Experimental Brain Research

, Volume 97, Issue 1, pp 96–109

A bimodal map of space: somatosensory receptive fields in the macaque putamen with corresponding visual receptive fields

  • Michael S. A. Graziano
  • Charles G. Gross
Article

Abstract

The macaque putamen contains neurons that respond to somatosensory stimuli such as light touch, joint movement, or deep muscle pressure. Their receptive fields are arranged to form a map of the body. In the face and arm region of this somatotopic map we found neurons that responded to visual stimuli. Some neurons were bimodal, responding to both visual and somatosensory stimuli, while others were purely visual, or purely somatosensory. The bimodal neurons usually responded to light cutaneous stimulation, rather than to joint movement or deep muscle pressure. They responded to visual stimuli near their tactile receptive field and were not selective for the shape or the color of the stimuli. For cells with tactile receptive fields on the face, the visual receptive field subtended a solid angle extending from the tactile receptive field to about 10 cm. For cells with tactile receptive fields on the arm, the visual receptive field often extended further from the animal. These bimodal properties provide a map of the visual space that immediately surrounds the monkey. The map is organized somatotopically, that is, by body part, rather than retinotopical ly as in most visual areas. It could function to guide movements in the animal's immediate vicinity. Cortical areas 6, 7b, and VIP contain bimodal cells with very similar properties to those in the putamen. We suggest that the bimodal cells in area 6, 7b, VIP, and the putamen form part of an interconnected system that represents extrapersonal space in a somatotopic fashion.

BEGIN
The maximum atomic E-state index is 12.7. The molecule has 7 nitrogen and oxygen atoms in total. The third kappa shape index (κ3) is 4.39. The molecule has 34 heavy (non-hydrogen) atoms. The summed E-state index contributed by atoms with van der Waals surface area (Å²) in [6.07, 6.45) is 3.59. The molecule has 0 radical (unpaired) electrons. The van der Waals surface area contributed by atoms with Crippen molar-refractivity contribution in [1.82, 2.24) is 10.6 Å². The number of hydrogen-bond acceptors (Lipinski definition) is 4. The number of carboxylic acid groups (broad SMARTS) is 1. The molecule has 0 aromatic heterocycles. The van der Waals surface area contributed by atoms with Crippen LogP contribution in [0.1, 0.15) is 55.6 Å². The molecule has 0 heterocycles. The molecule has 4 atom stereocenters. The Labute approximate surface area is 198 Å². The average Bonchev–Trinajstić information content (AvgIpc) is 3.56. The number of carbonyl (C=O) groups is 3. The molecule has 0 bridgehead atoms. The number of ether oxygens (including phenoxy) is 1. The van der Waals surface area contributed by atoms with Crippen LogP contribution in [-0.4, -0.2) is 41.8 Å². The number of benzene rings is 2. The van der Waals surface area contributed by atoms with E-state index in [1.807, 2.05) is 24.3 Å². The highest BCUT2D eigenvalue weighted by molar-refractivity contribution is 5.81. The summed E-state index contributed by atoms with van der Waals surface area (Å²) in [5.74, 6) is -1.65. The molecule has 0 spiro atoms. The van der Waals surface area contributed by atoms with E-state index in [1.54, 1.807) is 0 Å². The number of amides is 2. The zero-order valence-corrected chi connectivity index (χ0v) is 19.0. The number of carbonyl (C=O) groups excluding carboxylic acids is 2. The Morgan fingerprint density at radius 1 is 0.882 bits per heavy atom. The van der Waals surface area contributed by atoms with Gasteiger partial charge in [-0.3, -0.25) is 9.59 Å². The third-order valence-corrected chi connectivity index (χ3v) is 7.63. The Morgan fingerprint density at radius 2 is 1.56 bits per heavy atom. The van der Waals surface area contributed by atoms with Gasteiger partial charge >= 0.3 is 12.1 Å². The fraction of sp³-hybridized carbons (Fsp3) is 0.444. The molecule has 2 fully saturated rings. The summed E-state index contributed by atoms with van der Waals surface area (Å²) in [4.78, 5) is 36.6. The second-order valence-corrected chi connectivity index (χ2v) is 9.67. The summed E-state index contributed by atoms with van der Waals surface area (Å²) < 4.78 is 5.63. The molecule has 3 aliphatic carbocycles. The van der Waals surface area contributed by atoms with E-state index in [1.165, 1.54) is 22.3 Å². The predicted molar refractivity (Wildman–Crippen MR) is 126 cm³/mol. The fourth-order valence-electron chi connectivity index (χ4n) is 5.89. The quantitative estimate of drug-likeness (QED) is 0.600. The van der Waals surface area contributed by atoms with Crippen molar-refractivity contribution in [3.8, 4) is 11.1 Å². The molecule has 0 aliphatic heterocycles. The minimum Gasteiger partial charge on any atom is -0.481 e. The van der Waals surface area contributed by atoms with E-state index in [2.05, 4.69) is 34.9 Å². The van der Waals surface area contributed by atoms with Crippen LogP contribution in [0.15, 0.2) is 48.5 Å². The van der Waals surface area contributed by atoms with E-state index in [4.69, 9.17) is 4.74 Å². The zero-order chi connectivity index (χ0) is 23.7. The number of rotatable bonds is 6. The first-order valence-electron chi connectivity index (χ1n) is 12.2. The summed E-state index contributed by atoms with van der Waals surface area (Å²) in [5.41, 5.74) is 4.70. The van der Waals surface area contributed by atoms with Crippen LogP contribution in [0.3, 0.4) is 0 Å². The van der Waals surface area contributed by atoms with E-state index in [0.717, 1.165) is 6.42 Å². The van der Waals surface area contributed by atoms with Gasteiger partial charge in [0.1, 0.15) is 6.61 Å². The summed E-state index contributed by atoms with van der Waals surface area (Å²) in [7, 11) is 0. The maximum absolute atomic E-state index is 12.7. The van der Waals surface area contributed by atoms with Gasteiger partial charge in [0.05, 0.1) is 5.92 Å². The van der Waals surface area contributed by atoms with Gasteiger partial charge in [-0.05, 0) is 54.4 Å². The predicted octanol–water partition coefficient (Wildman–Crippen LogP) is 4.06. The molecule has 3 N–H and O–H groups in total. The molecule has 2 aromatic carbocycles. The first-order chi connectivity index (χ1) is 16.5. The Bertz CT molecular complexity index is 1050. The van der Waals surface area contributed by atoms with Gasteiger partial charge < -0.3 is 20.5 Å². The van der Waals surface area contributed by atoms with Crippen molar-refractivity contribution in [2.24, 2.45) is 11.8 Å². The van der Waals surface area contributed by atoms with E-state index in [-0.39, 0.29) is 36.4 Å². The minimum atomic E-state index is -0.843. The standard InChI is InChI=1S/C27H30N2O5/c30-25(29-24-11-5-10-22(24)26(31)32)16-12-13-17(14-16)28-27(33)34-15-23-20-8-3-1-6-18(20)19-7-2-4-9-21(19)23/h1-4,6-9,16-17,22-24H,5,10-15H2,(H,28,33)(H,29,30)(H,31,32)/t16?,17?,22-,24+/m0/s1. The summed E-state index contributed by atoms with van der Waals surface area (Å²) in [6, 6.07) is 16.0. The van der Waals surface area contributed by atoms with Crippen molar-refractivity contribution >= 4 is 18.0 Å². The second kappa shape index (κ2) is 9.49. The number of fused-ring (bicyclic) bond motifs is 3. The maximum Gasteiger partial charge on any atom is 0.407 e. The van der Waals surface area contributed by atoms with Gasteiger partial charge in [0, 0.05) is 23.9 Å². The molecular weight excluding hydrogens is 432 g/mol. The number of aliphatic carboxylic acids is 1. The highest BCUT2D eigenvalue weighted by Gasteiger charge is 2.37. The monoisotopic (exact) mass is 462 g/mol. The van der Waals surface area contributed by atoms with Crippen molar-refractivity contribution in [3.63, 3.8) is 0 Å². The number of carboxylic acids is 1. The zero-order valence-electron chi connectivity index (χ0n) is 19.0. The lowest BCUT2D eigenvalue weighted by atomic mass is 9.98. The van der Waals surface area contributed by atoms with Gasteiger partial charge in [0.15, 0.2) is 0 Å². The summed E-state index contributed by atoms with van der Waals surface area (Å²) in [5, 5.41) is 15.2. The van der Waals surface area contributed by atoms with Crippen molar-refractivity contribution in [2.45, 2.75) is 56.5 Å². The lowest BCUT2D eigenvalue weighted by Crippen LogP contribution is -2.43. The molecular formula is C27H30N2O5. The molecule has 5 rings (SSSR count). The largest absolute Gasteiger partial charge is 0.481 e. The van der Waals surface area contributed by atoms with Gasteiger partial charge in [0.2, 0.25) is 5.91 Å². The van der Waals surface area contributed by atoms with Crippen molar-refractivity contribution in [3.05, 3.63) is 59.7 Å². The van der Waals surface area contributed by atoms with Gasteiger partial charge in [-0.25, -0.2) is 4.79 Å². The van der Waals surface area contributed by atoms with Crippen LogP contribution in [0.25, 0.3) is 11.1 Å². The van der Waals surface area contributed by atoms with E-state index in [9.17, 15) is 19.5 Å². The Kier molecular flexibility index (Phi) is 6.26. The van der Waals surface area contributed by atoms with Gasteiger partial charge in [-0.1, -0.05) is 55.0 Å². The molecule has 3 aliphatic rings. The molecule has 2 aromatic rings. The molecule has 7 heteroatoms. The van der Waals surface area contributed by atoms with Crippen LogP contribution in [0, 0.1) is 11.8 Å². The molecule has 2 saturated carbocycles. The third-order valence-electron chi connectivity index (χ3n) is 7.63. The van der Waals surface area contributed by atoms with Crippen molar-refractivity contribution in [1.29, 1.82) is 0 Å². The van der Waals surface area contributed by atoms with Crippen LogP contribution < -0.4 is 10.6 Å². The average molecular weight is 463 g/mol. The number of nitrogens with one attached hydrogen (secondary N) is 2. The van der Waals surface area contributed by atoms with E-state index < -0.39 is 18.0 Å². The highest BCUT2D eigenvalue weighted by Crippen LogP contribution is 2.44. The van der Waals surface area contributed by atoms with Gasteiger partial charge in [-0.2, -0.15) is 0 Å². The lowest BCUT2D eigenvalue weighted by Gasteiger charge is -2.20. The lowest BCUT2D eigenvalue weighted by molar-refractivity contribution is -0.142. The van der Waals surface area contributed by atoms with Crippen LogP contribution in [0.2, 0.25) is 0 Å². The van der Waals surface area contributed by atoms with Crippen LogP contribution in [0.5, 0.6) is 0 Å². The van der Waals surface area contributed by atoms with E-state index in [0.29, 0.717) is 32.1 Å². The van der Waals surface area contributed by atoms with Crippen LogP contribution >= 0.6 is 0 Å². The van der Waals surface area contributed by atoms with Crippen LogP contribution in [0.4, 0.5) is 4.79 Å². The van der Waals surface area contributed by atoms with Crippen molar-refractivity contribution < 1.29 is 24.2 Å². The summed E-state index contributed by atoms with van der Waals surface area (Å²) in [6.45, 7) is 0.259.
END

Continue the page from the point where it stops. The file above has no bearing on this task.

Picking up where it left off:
Key words

Space coding Sensorimotor integration Parietal cortex Visually guided reaching Monkey 

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Copyright information

© Springer-Verlag 1993

Authors and Affiliations

  • Michael S. A. Graziano
    • 1
  • Charles G. Gross
    • 1
  1. 1.Department of Psychology, Green HallPrinceton UniversityPrincetonUSA

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